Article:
Other waveforms like triangle, sawtooth, rectangle and sine can be obtained from the TRASIN/TRACOS signals (triangle e.g. simply by subtracting TRISIN and TRICOS, SAWSIN and SAWCOS by switching the other waveforms). And all five waveforms will be available as quadrature pairs (i.e. with 90 degrees phase shift).
That's why we think to add all these waveform outputs to the module in the final version - or alternatively via a breakout module which makes all 10 waveforms available (trapezoid, triangle, sine, sawtooth, rectangle - all as quadrature pairs). We think also of an LFO version of the module (same features but low frequency range with LED displays of the outputs).
Latest news (as of October 2016):
We decided to add all waveform outputs to the final version of the module rather that offering a separate breakout module. The new picture on the left shows the arrangement of the additional sockets. We also added an LED that displays the signal of the TRASIN output (in addition to the LED that displays the thru zero function). By means of 2 internal jumpers the module can be converted into a VCLFO.
Latest news (as of November 2016):
We just try out if it makes sense to add a switch to select between VCO and VCLFO mode. For this the front panel and the pc board has to be modified.
Date of delivery:  July 2017
 
Breite/Width: 8TE / 12HP / 60.6 mm
Tiefe/Depth: 55 mm (gemessen ab der Rückseite der Frontplatte / measured from the rear side of the front panel)
Strombedarf/Current: +80mA (+12V) / -70mA (-12V)
 
 
A-110-6 Waveforms
 
The Junglechrist
It look à bit too much as a Rubicon clone to me but for those who don't own one already it should be a good one, curious to listen to it anyway.
Multi Grooves
What, if any, are the marked differences between this and the Schippmann TZO?
Jaypee
Multi Grooves wrote:
What, if any, are the marked differences between this and the Schippmann TZO?


A lot!

Have the Schipmann II. Curious to hear it though!
You can't have enough FM smile
raccoonboy
Is through zero FM more similar to digital FM such as DX7? I know it's not digital, but as I understand they work in different ways.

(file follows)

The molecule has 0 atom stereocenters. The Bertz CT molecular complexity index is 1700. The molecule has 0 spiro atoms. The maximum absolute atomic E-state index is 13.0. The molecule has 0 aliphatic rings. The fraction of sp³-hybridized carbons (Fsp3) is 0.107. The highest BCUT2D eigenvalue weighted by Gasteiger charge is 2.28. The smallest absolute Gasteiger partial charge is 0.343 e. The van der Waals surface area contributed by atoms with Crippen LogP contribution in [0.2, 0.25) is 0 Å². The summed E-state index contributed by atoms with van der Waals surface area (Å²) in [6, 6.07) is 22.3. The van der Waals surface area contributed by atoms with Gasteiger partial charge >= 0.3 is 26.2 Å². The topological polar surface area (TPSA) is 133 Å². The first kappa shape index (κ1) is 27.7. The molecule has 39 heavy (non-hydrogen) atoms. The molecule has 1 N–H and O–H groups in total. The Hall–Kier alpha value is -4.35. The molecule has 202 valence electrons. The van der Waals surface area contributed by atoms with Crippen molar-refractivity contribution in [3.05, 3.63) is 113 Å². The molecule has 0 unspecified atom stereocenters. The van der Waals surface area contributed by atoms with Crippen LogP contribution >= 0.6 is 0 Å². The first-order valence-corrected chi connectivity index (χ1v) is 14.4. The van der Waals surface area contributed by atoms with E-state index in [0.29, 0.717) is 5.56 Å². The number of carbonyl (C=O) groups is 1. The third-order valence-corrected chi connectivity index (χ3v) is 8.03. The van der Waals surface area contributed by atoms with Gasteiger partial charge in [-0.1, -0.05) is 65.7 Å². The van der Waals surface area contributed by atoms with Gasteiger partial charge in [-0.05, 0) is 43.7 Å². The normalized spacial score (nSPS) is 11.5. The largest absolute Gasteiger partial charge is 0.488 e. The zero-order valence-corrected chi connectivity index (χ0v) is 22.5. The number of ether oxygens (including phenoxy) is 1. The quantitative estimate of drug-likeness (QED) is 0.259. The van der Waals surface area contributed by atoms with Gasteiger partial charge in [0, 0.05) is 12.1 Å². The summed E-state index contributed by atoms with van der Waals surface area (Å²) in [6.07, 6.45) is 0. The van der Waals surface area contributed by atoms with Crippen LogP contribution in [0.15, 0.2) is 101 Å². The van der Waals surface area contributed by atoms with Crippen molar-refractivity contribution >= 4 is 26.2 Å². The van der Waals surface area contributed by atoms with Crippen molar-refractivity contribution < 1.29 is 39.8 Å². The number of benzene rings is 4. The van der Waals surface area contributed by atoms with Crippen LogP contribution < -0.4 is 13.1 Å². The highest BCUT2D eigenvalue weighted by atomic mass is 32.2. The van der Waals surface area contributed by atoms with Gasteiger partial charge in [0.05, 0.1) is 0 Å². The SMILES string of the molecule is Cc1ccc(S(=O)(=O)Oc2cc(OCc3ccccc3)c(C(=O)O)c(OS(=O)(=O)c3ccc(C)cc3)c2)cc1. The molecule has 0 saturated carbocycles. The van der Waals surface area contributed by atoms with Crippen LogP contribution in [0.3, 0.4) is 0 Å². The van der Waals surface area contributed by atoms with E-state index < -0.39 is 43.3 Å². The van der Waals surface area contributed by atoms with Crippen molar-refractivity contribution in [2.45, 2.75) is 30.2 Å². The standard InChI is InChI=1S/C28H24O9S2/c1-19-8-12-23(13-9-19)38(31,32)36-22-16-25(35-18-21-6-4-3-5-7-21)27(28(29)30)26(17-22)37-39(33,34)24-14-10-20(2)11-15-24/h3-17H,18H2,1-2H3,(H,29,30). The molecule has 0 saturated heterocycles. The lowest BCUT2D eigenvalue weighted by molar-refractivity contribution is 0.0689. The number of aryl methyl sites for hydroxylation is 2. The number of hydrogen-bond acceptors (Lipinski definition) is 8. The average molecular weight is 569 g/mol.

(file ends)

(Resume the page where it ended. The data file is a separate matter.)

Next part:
I've heard digital FM came first or at least a lot more common back in the day and perhaps more stable somehow?
damase
raccoonboy wrote:
Is through zero FM more similar to digital FM such as DX7? I know it's not digital, but as I understand they work in different ways.

I've heard digital FM came first or at least a lot more common back in the day and perhaps more stable somehow?


Similar sound, but much better in analog most people agree. Digital tzfm always comes across as too tame/predictable for my tastes. Analog is less stable tuning when close to zero symmetry, but its truly part of the charm. And all the cv control really opens it up too.

Quote:

What, if any, are the marked differences between this and the Schippmann TZO?


Seems to be very different. Read the specs and look at the panel controls seems apparent.. Almost the only similarity is that there is analog Tzfm. Of the tz oscillators ive tried they usually have drastically different sound characteristics as well. Really hoping the price tag on this zero point is more like half of what the Schippman is too
peripatitis
Multi Grooves wrote:
What, if any, are the marked differences between this and the Schippmann TZO?


I guess the most important one is that the Schippmann is a PM (phase mod) oscillator as well as a thru-zero fm one and actually the way this is implemented you can fm your oscillator if you want and then pm it as well which i find to be very powerful. (Btw personally i prefer the PM side)

Now as a general remark. thru-zero fm oscillators are great but they will never give you a classic yamaha fm synth experience unless you have the pockets to buy 4/6/8 of them as well as two or three times the envelopes, add polyphony etc etc..
raccoonboy
damase wrote:
raccoonboy wrote:
Is through zero FM more similar to digital FM such as DX7? I know it's not digital, but as I understand they work in different ways.

I've heard digital FM came first or at least a lot more common back in the day and perhaps more stable somehow?

Similar sound, but much better in analog most people agree. Digital tzfm always comes across as too tame/predictable for my tastes. Analog is less stable tuning when close to zero symmetry, but its truly part of the charm. And all the cv control really opens it up too.



Thanks, I know the sound difference. I love the analogue FM sound, although I also have a soft spot for the digital FM and it's cheesy 80s sound. I'm just wondering as TZFM seems quite recent in analogue, was this standard when it came to digital? Just trying to understand the technologies.
Dogma
Very interested in this - hoping to hear some audio very soon!